Hands-On Object-Oriented Design & Programming with Java
The Java language uses a syntax that C and C++ programmers will feel comfortable with. It is not, however, weighed down with the heritage that C++ must address, and it enjoys the experience we have gained with earlier languages as to just what one wants, and does not want, in a powerful, object-oriented and safe development language. This makes Java an excellent learning vehicle and this course uses it to provide a practical introduction to object-oriented programming and the principles of object-oriented design.
Duration and Construction
The course lasts three days. It is based on a cycle of theory-language-practice-review, with approximately two cycles per day. One non-trivial, practical case-study is developed during the course.
Each day will start at 09.00 and finish at 16.30.
Participants will be practising software engineers who already know and use a high-level programming language — preferably a modern, block structured language. They will be wanting to understand and practice the correct use of object technology and might or might not be considering Java as their implementation technology. The course can be used as an introductory course and be followed by an object-oriented analysis and design course. It can also be taken after an analysis and design course as a way of solidifying and strengthening theoretical knowledge.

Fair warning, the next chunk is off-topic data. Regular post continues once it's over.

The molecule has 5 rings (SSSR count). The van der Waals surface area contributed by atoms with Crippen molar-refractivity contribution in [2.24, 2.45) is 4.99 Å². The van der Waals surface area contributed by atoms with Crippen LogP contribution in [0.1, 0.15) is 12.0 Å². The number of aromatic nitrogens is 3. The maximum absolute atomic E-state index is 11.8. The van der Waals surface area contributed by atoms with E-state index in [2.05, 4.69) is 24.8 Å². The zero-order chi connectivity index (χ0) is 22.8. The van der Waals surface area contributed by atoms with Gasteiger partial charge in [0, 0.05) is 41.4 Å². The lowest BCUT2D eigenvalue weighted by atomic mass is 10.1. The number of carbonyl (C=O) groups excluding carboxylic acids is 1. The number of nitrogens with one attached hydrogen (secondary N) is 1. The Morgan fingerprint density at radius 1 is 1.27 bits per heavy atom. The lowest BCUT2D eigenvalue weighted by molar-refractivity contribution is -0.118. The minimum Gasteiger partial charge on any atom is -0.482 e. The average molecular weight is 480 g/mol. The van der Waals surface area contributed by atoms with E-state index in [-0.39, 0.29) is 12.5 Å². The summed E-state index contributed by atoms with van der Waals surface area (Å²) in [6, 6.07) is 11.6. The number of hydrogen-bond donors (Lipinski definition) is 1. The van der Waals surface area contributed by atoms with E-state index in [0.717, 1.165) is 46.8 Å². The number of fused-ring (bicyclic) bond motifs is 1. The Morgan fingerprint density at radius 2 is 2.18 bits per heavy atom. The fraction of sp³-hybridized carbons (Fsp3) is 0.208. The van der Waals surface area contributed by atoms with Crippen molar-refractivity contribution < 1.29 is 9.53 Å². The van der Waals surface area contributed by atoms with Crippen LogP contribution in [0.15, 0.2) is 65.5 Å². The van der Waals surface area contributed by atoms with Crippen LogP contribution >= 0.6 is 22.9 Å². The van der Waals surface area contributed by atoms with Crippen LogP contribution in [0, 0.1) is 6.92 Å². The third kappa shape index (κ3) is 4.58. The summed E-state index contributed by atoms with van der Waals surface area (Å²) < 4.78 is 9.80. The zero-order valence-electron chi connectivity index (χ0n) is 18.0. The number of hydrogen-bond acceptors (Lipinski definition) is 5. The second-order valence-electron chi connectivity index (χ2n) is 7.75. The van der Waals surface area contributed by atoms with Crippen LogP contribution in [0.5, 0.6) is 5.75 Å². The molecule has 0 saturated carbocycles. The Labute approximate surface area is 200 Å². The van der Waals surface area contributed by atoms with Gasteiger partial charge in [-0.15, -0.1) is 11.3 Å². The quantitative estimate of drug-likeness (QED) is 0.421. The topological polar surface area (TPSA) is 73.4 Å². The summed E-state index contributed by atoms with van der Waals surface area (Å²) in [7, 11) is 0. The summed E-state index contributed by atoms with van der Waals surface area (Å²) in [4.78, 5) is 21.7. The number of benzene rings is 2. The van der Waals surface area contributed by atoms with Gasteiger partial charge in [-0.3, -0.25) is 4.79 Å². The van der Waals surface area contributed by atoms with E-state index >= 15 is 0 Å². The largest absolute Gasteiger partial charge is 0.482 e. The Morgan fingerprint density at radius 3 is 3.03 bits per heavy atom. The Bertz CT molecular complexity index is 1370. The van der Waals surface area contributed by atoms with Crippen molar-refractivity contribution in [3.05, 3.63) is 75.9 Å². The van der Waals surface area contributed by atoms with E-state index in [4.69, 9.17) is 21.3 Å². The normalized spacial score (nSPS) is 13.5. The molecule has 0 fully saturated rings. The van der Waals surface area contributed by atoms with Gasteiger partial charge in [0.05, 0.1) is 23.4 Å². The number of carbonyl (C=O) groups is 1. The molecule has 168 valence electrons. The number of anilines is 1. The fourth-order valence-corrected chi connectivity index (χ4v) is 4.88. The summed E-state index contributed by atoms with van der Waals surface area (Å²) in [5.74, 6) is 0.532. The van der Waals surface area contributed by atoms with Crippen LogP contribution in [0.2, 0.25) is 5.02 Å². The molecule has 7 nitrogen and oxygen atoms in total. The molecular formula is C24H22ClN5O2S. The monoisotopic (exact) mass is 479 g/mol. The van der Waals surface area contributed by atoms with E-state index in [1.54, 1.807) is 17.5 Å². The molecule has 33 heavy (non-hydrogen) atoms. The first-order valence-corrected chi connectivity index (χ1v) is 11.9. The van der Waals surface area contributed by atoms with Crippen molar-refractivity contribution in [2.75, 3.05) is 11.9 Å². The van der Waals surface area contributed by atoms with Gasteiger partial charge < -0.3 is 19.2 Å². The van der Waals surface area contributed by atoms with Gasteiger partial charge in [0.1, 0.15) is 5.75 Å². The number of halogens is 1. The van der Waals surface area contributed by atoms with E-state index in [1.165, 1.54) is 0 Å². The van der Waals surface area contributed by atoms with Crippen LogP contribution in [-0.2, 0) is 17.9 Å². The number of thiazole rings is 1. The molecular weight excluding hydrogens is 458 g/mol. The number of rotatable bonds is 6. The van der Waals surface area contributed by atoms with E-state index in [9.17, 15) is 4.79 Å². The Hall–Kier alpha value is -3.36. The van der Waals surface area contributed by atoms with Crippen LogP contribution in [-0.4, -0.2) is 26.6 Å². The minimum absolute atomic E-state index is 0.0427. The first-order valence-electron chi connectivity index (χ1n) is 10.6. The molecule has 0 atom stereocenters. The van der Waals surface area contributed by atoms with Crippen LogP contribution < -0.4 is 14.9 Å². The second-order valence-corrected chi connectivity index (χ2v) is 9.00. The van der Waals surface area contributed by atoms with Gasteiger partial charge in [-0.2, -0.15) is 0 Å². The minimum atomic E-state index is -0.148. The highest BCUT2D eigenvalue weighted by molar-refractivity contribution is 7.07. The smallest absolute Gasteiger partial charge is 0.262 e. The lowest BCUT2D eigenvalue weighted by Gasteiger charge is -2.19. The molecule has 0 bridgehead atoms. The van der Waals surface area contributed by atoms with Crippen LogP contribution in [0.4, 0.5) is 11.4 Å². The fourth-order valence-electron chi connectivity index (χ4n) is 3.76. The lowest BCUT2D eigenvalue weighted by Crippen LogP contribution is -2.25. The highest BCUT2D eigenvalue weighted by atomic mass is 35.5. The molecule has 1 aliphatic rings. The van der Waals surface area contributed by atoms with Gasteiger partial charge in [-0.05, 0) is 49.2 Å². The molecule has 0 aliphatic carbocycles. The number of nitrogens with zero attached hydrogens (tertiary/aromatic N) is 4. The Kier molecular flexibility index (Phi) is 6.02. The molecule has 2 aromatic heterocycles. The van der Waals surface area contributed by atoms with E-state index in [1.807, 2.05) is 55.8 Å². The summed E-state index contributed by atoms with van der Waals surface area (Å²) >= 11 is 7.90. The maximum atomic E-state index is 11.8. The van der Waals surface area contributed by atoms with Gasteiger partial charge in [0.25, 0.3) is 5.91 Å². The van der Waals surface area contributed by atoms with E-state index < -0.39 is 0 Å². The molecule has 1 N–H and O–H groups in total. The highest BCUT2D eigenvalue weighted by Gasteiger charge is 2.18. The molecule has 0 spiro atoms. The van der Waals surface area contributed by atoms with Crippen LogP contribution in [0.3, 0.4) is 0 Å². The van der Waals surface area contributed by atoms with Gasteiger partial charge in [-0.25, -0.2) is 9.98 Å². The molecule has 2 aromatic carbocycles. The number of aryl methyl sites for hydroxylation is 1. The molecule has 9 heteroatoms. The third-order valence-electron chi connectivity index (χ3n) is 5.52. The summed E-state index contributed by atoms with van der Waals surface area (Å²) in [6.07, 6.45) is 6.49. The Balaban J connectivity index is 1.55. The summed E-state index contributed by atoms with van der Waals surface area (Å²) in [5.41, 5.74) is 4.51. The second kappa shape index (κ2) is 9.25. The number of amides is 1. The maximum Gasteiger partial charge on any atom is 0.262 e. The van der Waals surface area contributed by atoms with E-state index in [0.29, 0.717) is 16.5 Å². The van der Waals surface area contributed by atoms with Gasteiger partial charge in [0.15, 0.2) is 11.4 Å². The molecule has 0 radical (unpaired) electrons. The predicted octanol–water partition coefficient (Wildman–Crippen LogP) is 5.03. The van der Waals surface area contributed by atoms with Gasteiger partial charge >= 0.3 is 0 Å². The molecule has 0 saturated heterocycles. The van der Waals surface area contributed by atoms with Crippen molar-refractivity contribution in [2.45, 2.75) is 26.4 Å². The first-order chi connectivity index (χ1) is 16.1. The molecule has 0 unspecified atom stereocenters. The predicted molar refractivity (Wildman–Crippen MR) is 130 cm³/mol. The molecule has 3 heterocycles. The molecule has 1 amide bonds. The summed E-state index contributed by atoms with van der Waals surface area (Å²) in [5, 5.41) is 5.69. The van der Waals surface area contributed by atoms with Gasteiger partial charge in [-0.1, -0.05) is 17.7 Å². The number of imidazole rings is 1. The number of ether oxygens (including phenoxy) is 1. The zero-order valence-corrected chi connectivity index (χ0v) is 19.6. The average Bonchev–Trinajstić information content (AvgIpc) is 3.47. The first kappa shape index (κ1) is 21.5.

- To experience all the major insights that are necessary in order to obtain the maximum benefit from object technology
- To learn all of the core of the Java language, such that the remaining details can be safely and quickly filled in by reading and experimentation
- To be aware of the contents of the standard libraries and to have practised using the core library classes
- To get to a position where object-oriented designs and implementations that are produced are truly object-oriented rather than just having an object-oriented facade
- Facilitation of discussions
- Direction, assistance and feedback on exercises
- Proposed solutions to the exercises
- Copies of lecture slides, plus explanatory text and summaries
- Reference list of books and sources
We recommend that there are no more than 10 participants, each working at his or her own machine.
- Introduction to objects and object technology
- A Java development environment
- The essentials of the language and its type system
- Designing and building composition structures
- Contrasting composition, association and inheritance structures
- Introduction to the collections framework and other core library packages
- Designing and building interfaces and conformance structures
- Superclasses and extending classes via inheritance
- Static members and a round up of remaining language features
- Design issues summary
- One PC with Eclipse, per participant (including one for the lecturer), preferably networked and with a printer
- Data projector of at least 1024 x 768 resolution, and suitable screen
- White-board, preferably not doubling up as the projector's screen; blackboard and chalk are acceptable
- Flip-chart and easel, with additional flip-chart paper
Please contact John Deacon by telephone on +44 20 7498 3773; by fax on +44 20 7498 3747; by emailing firstname.lastname@example.org; or by visiting http://www.jdl.co.uk
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